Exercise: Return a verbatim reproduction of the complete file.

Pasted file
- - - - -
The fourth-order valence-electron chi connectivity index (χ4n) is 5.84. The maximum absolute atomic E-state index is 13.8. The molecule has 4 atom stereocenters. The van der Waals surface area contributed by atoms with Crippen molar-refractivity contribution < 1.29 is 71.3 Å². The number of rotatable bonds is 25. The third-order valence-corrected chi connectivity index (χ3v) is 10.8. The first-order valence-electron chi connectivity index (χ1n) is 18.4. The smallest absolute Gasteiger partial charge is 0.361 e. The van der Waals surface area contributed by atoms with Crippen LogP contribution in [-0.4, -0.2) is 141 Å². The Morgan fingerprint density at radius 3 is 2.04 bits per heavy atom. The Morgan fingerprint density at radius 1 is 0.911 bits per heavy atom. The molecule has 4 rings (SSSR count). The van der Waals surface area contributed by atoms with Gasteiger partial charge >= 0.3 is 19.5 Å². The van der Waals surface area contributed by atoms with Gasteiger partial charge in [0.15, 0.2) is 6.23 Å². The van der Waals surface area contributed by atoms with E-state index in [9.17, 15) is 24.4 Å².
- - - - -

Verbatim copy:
The fourth-order valence-electron chi connectivity index (χ4n) is 5.84. The maximum absolute atomic E-state index is 13.8. The molecule has 4 atom stereocenters. The van der Waals surface area contributed by atoms with Crippen molar-refractivity contribution < 1.29 is 71.3 Å². The number of rotatable bonds is 25. The third-order valence-corrected chi connectivity index (χ3v) is 10.8. The first-order valence-electron chi connectivity index (χ1n) is 18.4. The smallest absolute Gasteiger partial charge is 0.361 e. The van der Waals surface area contributed by atoms with Crippen LogP contribution in [-0.4, -0.2) is 141 Å². The Morgan fingerprint density at radius 3 is 2.04 bits per heavy atom. The Morgan fingerprint density at radius 1 is 0.911 bits per heavy atom. The molecule has 4 rings (SSSR count). The van der Waals surface area contributed by atoms with Gasteiger partial charge >= 0.3 is 19.5 Å². The van der Waals surface area contributed by atoms with Gasteiger partial charge in [0.15, 0.2) is 6.23 Å². The van der Waals surface area contributed by atoms with E-state index in [9.17, 15) is 24.4 Å².